“The FDA is looking at modernizing its regulations to better reflect the emergence of all these different parties now participating in clinical trials with human subjects to make sure they all are fully accountable.”

In 2003, a previously healthy college student named Traci Johnson committed suicide in Eli Lilly labs after being paid to take a new version of an antidepressant.

In 1996, The Wall Street Journal reported that Eli Lilly was using homeless alcoholics from a local shelter to test experimental drugs at its testing site in Indianapolis. Two years earlier, the Food and Drug Administration issued a rebuke to Lilly for using alcoholics in a drug study that triggered the company’s most public drug-testing disaster, resulting in the deaths of five healthy subjects due to toxic liver reactions. A series of scandals like these involving healthy clinical trial subjects have made headlines over the past decade or so, prompting calls for changes in the oversight system.

“There’s been a whole litany of problems,” says David Magnus, PhD, director of the Stanford Center for Biomedical Ethics, who points out that sufficient oversight is essential in preventing both unethical and accidental tragedies from occurring in the clinical trial industry.

“This is why IRBs have a really important role to play,” says Magnus. And why he’s concerned about the emergence of the for-profit IRB system. For-profit IRBs pose a greater potential for conflict of interests and less rigorous oversight, he says.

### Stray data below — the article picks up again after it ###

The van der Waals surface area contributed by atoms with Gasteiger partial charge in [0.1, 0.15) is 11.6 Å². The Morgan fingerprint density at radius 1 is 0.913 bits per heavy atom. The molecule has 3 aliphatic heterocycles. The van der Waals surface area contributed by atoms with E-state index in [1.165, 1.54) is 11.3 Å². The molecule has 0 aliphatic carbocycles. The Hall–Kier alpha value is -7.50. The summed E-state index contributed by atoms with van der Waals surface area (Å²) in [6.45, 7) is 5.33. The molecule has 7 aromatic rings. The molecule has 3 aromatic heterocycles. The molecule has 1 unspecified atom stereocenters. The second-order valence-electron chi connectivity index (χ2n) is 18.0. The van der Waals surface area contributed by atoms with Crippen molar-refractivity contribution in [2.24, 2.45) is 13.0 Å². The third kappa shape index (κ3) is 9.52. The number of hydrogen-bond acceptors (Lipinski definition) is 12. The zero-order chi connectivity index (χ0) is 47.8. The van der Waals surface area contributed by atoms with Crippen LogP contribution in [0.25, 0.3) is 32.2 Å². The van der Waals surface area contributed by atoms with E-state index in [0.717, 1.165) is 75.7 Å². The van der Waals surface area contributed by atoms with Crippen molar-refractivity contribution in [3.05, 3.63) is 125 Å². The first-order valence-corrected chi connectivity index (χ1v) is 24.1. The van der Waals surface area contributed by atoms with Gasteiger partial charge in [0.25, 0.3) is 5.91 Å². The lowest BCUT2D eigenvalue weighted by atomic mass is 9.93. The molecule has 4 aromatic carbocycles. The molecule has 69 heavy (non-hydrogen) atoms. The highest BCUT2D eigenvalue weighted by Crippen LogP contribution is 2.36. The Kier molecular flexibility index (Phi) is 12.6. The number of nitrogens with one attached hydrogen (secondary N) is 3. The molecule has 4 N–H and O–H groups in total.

The Food and Drug Administration acknowledges apparent oversight problems in this new for-profit world of clinical trials. During the past few years, the FDA has held a series of public meetings and issued at least 11 guidance documents related to clinical trials addressing these concerns.

“The FDA is looking at modernizing its regulations to better reflect the emergence of all these different parties now participating in clinical trials with human subjects to make sure they all are fully accountable,” says Rachel Behrman, MD, a deputy director with the agency. The agency recommends using a centralized IRB review process and advocates improved monitoring of reports of adverse events, but no new regulations have yet been implemented.

Many human-rights advocates like Shamoo insist piecemeal changes such as these simply aren’t enough. Shamoo argues that the increasing amounts of money and trials are obviously coercing the poor, the homeless, the disenfranchised in our society into participating in trials.

Though data describing the demographics of phase-1, healthy research subjects are lacking, it stands to reason that the overwhelming majority are poor, uneducated minorities and the politically powerless, says Shamoo.

“If you just go one day and look who goes to these trials, especially in urban areas, it’s the mentally ill and drug addicts lining up outside.”

For years, Shamoo has pushed for legislation in the form of the National Human Subject Protection Act, which would at least provide as much protection for humans as animals already receive. He says the legislation has some support in Congress, but he expects no action during the current administration.